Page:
Monday, August 26, 2013

Practical Proposals for Transforming Jesuit Higher Education at Saint Louis University

 by Claude Pavur, S.J.

Under the charge of the highest legislative body in the Society, Jesuits are told to assist, even as individuals, in guiding the university to its proper objectives.*  Toward this end, I have drawn up some proposals that I hope will help promote the thinking, planning, and restructuring that seems necessary at this time. The proximate stimulus for this set of reflections was Fr. John Padberg’s talk of March 25, 2013, “The Meaning and Purpose of the University,” a large-scale overview that left me wondering about practical details and the next specific steps.

1. An explicitly revised, stated understanding about the nature and details of the Society’s role in the administration of the University. The Board of Trustees could explicitly renegotiate the working (but not the legal) understandings of the idea of “separate incorporation” announced at Saint Louis University in January of 1967. It is very likely that some kind of meaningful, directive supervision by the Society was envisioned by Jesuit universities and colleges in the original intention to have Jesuit presidents. Even where this no longer holds, the spirit of the original charter could be seriously compromised if there is virtually no vital line of supervision to deal with mission-critical details in a timely way. For the sake of authentic partnership with the Society and for the sake of the identity and effectiveness of the institution, the Board could rethink and formally recognize ways in which the Jesuit order, even apart from any given President and Jesuit board members, must be given a definite moral weight and even structured practical involvement in mission-critical matters. The Board could work out in partnership with the Society to the satisfaction of both parties ways to achieve the “periodic evaluation and accountability to the Society” that are called for by Decree 17 of GC 34.* The envisioned arrangement will give the university an added level of oversight that will help prevent any deformation or mismanagement of the mission.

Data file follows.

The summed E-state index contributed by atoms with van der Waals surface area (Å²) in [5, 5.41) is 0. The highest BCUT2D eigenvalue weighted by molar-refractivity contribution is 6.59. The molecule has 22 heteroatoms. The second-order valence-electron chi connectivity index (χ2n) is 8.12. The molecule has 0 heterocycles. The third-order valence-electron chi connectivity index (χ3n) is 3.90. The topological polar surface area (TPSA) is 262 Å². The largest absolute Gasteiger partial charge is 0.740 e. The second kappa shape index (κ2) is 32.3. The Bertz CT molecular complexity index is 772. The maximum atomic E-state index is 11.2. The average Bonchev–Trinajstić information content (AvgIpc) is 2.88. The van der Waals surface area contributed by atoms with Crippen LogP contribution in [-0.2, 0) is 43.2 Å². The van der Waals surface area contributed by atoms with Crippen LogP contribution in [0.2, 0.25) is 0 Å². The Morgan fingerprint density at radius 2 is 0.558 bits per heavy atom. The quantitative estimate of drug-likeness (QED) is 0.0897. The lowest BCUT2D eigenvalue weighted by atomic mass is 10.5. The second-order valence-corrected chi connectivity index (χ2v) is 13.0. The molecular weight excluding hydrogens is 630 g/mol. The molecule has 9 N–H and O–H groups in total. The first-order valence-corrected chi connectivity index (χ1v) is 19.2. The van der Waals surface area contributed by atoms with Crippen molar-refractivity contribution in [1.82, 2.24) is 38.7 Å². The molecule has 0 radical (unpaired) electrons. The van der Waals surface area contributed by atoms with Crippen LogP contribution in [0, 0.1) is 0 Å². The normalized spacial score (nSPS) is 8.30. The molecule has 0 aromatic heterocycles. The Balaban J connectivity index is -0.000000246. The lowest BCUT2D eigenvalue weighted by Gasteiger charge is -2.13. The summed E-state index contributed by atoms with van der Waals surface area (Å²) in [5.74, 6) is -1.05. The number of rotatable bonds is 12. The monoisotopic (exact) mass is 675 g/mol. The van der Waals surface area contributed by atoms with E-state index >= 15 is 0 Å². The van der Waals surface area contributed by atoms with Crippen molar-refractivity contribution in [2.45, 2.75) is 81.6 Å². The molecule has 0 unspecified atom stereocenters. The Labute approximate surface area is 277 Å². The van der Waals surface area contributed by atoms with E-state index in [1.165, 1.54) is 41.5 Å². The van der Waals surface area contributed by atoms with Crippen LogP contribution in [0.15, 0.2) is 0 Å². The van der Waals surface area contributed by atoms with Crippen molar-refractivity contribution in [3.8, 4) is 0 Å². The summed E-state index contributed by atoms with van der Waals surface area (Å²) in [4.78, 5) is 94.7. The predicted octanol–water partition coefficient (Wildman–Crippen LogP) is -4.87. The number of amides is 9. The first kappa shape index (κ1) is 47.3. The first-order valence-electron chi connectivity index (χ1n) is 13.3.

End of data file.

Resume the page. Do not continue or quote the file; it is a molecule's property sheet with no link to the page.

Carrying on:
2. Restructuring the understanding of the presidency.  The Board could explicitly distribute authority in the university and craft an understanding of the presidency in such a way that the scope of the office would lie midway between the two extremes of quasi-dictatorial power on the one hand and purely ceremonial functionality on the other. The Board might set a base term-limit that could be extended for compelling reasons under a strong consensus of Board and University sectors. Such an arrangement would help to keep the president accountable to the wider university community without removing the authority necessary for leadership with respect to mission.

3. A standing structure to speak for the Society. The Board could formally write into its charter its expectations of the proper oversight by the Society and propose means by which the university can better hear the voice of the Society, even where there is not total consensus on issues at hand (e.g., What should the Core Curriculum include in light of the Jesuit character of the institution?). The Society should be capable of making competent, well-informed, well-grounded, well-deliberated judgments about Jesuit higher education in any of the directions, details, procedures, and contents that bear on the substance, quality, and reputation of Jesuit education. Some standing Jesuit structure could be created to study and debate the issues and then make its opinions known.